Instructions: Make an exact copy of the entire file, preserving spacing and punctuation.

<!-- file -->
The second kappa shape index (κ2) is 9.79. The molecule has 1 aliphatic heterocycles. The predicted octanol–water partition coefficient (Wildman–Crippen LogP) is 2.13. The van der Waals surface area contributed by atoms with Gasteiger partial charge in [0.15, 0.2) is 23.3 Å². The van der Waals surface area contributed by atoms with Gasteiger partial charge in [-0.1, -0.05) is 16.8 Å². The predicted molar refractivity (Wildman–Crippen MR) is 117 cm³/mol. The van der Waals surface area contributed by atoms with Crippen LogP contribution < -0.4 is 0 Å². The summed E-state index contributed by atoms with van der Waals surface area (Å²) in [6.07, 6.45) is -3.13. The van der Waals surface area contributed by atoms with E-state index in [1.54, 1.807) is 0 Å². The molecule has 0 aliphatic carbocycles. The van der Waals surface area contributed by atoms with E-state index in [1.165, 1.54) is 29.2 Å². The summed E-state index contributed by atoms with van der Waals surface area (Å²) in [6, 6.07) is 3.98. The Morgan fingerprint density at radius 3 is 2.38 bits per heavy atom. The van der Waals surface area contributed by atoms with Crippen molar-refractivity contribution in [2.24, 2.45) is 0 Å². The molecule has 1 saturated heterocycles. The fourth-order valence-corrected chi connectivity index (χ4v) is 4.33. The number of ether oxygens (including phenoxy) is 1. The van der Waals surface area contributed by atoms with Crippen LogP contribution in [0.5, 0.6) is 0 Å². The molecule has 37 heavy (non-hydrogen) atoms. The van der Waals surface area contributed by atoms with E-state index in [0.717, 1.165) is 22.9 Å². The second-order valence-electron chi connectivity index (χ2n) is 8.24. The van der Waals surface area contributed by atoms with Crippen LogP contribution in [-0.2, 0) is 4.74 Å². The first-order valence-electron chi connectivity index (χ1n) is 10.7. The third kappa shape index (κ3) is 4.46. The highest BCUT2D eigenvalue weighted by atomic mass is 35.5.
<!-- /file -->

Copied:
The second kappa shape index (κ2) is 9.79. The molecule has 1 aliphatic heterocycles. The predicted octanol–water partition coefficient (Wildman–Crippen LogP) is 2.13. The van der Waals surface area contributed by atoms with Gasteiger partial charge in [0.15, 0.2) is 23.3 Å². The van der Waals surface area contributed by atoms with Gasteiger partial charge in [-0.1, -0.05) is 16.8 Å². The predicted molar refractivity (Wildman–Crippen MR) is 117 cm³/mol. The van der Waals surface area contributed by atoms with Crippen LogP contribution < -0.4 is 0 Å². The summed E-state index contributed by atoms with van der Waals surface area (Å²) in [6.07, 6.45) is -3.13. The van der Waals surface area contributed by atoms with E-state index in [1.54, 1.807) is 0 Å². The molecule has 0 aliphatic carbocycles. The van der Waals surface area contributed by atoms with E-state index in [1.165, 1.54) is 29.2 Å². The summed E-state index contributed by atoms with van der Waals surface area (Å²) in [6, 6.07) is 3.98. The Morgan fingerprint density at radius 3 is 2.38 bits per heavy atom. The van der Waals surface area contributed by atoms with Crippen molar-refractivity contribution in [2.24, 2.45) is 0 Å². The molecule has 1 saturated heterocycles. The fourth-order valence-corrected chi connectivity index (χ4v) is 4.33. The number of ether oxygens (including phenoxy) is 1. The van der Waals surface area contributed by atoms with Crippen LogP contribution in [0.5, 0.6) is 0 Å². The molecule has 37 heavy (non-hydrogen) atoms. The van der Waals surface area contributed by atoms with E-state index in [0.717, 1.165) is 22.9 Å². The second-order valence-electron chi connectivity index (χ2n) is 8.24. The van der Waals surface area contributed by atoms with Crippen LogP contribution in [-0.2, 0) is 4.74 Å². The first-order valence-electron chi connectivity index (χ1n) is 10.7. The third kappa shape index (κ3) is 4.46. The highest BCUT2D eigenvalue weighted by atomic mass is 35.5.